The short, gray-haired man swayed a little as the sixth or seventh beer began to impose itself. The pretty young woman looked very attractive, to the extent an invitation was offered for her to join him in his room. She declined, but the man would not be denied. An older woman, witnessing the interaction, stepped between them and delivered a resounding slap to a very startled face. Offended and embarrassed, the little man staggered to his room. Falling into bed, he slept fully clothed. A few hours later his turbulent sleep was interrupted by a loud clanging that coincided with a throbbing in his head. The gray-haired man begrudgingly extricated himself from his warm blankets and lurched towards the bathroom. One look in the mirror caused him to wince as he was reminded of the previous evening. He ran his finger along a red welt across his cheek. He was scheduled for Court in an hour….as the presiding judge.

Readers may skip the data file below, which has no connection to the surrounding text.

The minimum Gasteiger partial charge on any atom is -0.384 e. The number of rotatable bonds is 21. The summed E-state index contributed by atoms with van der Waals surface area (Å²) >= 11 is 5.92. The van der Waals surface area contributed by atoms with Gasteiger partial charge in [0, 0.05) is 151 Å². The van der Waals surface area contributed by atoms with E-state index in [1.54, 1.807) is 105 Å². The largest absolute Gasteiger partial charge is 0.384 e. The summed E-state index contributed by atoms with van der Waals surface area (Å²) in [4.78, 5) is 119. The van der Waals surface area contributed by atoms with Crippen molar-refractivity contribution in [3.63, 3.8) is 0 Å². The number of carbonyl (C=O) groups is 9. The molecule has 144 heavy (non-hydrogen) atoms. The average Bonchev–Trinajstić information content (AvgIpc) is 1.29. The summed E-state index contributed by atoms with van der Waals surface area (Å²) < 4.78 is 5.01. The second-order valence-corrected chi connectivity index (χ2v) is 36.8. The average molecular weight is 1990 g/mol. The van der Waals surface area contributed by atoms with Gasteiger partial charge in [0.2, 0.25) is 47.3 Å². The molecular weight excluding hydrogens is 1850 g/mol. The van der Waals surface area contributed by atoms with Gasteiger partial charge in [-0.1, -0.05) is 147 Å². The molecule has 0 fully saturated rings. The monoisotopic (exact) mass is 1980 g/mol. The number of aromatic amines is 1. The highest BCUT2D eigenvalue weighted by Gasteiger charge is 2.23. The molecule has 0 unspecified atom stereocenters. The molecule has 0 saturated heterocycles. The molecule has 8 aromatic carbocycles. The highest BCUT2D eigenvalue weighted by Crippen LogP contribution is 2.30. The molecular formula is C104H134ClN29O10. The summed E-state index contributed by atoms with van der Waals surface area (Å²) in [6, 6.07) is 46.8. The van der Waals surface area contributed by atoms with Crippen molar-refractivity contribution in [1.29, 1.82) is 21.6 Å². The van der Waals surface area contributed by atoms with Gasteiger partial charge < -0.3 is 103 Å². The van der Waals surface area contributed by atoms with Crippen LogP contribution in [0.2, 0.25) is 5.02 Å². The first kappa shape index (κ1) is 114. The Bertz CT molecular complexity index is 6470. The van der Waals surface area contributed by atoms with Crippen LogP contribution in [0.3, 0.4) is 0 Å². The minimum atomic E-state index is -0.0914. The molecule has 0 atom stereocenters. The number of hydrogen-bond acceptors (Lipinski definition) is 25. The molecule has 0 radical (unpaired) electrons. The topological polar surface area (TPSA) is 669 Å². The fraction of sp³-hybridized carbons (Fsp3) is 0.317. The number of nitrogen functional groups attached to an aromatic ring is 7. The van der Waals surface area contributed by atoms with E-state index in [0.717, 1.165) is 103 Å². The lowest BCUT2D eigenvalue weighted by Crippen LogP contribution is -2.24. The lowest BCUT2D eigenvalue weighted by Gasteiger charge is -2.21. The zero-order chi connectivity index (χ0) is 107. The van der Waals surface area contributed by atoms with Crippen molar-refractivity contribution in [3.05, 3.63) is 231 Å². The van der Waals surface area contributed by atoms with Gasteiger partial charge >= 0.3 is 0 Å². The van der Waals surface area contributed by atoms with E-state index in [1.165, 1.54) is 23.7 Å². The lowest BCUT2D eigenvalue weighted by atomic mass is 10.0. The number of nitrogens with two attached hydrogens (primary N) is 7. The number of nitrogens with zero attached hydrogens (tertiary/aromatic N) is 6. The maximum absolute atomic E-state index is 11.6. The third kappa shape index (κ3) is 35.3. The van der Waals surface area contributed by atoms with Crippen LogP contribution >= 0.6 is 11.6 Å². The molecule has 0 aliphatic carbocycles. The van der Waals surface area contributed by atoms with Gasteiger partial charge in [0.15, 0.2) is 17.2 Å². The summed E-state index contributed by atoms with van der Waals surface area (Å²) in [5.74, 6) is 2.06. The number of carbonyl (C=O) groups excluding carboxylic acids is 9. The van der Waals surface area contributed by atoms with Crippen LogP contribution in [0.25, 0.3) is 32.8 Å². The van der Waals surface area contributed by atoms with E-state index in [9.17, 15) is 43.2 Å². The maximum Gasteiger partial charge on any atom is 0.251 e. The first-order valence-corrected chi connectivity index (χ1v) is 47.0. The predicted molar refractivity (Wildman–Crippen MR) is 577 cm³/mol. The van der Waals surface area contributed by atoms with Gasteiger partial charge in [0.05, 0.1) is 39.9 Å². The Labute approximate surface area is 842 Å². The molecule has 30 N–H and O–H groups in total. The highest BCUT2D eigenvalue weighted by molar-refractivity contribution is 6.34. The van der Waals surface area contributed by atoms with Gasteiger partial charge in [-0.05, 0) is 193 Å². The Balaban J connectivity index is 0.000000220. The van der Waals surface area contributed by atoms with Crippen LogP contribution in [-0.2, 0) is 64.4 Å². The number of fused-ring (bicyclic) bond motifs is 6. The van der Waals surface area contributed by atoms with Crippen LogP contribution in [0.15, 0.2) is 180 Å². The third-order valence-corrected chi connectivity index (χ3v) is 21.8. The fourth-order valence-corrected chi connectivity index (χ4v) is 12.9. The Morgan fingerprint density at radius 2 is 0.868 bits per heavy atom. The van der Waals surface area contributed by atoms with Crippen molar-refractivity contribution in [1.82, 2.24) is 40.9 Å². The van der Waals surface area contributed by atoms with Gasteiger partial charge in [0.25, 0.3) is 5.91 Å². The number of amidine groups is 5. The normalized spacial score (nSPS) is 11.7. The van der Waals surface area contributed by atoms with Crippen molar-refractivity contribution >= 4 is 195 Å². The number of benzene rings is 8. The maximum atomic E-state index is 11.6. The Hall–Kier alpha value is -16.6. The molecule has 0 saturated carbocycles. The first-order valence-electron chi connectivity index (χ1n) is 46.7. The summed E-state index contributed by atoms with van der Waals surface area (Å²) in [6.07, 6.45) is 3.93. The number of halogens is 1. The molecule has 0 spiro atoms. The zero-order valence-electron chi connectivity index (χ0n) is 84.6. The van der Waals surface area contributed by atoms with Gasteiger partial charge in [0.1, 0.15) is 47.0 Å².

As a novice Probation Officer, I was introduced to this world that seemed to offer its own peculiar form of justice. Based in Terrace, B.C., I would set out once per month for a seven-day tour of the northwestern corner of British Columbia in a four wheel drive jeep. I would, generally alone, rumble along the gravel, or ice, roads that linked such communities as Stewart, Dease Lake, Atlin, New Aiyansh, Greenville, Telegraph Creek, and many more. My job was to visit probation clients between Terrace and the Yukon border in an attempt to ensure their compliance with the Court’s wishes or alert authorities if they were remiss. I was also required to attend the various Court proceedings held along the countless miles of wilderness that is northern British Columbia. My trips would be planned to somewhat coincide with the Court circuit while visiting my clients along the way.